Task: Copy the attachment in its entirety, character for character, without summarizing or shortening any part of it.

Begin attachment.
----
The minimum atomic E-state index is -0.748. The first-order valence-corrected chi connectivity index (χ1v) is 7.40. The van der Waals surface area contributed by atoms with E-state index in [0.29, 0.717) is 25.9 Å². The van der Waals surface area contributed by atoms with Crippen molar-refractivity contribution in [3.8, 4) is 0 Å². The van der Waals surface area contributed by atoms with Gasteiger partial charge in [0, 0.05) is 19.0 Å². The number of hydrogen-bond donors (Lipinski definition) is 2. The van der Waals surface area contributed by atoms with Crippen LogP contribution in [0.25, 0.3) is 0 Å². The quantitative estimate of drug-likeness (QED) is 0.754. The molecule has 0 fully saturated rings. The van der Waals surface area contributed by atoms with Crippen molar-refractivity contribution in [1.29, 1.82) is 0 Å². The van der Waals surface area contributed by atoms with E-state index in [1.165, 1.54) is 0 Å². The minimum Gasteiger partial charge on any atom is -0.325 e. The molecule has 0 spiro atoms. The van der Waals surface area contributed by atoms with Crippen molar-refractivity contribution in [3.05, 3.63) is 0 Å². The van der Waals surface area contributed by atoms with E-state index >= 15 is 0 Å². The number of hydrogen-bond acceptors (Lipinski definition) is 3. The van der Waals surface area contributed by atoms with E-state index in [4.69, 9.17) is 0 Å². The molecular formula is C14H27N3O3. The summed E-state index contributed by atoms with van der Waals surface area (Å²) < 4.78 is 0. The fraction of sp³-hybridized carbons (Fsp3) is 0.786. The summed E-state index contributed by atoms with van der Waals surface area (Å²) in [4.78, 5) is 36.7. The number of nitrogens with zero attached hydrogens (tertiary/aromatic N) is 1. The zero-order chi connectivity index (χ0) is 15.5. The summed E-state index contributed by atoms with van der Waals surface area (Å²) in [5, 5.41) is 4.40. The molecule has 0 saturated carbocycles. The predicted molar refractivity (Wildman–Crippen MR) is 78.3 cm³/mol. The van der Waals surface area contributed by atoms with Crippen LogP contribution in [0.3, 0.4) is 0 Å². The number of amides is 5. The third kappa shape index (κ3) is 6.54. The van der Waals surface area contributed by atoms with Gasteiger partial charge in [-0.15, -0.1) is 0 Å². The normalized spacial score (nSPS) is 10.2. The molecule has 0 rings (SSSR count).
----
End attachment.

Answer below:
The minimum atomic E-state index is -0.748. The first-order valence-corrected chi connectivity index (χ1v) is 7.40. The van der Waals surface area contributed by atoms with E-state index in [0.29, 0.717) is 25.9 Å². The van der Waals surface area contributed by atoms with Crippen molar-refractivity contribution in [3.8, 4) is 0 Å². The van der Waals surface area contributed by atoms with Gasteiger partial charge in [0, 0.05) is 19.0 Å². The number of hydrogen-bond donors (Lipinski definition) is 2. The van der Waals surface area contributed by atoms with Crippen LogP contribution in [0.25, 0.3) is 0 Å². The quantitative estimate of drug-likeness (QED) is 0.754. The molecule has 0 fully saturated rings. The van der Waals surface area contributed by atoms with Crippen molar-refractivity contribution in [1.29, 1.82) is 0 Å². The van der Waals surface area contributed by atoms with E-state index in [1.165, 1.54) is 0 Å². The minimum Gasteiger partial charge on any atom is -0.325 e. The molecule has 0 spiro atoms. The van der Waals surface area contributed by atoms with Crippen molar-refractivity contribution in [3.05, 3.63) is 0 Å². The van der Waals surface area contributed by atoms with E-state index >= 15 is 0 Å². The number of hydrogen-bond acceptors (Lipinski definition) is 3. The van der Waals surface area contributed by atoms with E-state index in [4.69, 9.17) is 0 Å². The molecular formula is C14H27N3O3. The summed E-state index contributed by atoms with van der Waals surface area (Å²) < 4.78 is 0. The fraction of sp³-hybridized carbons (Fsp3) is 0.786. The summed E-state index contributed by atoms with van der Waals surface area (Å²) in [4.78, 5) is 36.7. The number of nitrogens with zero attached hydrogens (tertiary/aromatic N) is 1. The zero-order chi connectivity index (χ0) is 15.5. The summed E-state index contributed by atoms with van der Waals surface area (Å²) in [5, 5.41) is 4.40. The molecule has 0 saturated carbocycles. The predicted molar refractivity (Wildman–Crippen MR) is 78.3 cm³/mol. The van der Waals surface area contributed by atoms with Crippen LogP contribution in [0.3, 0.4) is 0 Å². The number of amides is 5. The third kappa shape index (κ3) is 6.54. The van der Waals surface area contributed by atoms with Gasteiger partial charge in [-0.15, -0.1) is 0 Å². The normalized spacial score (nSPS) is 10.2. The molecule has 0 rings (SSSR count).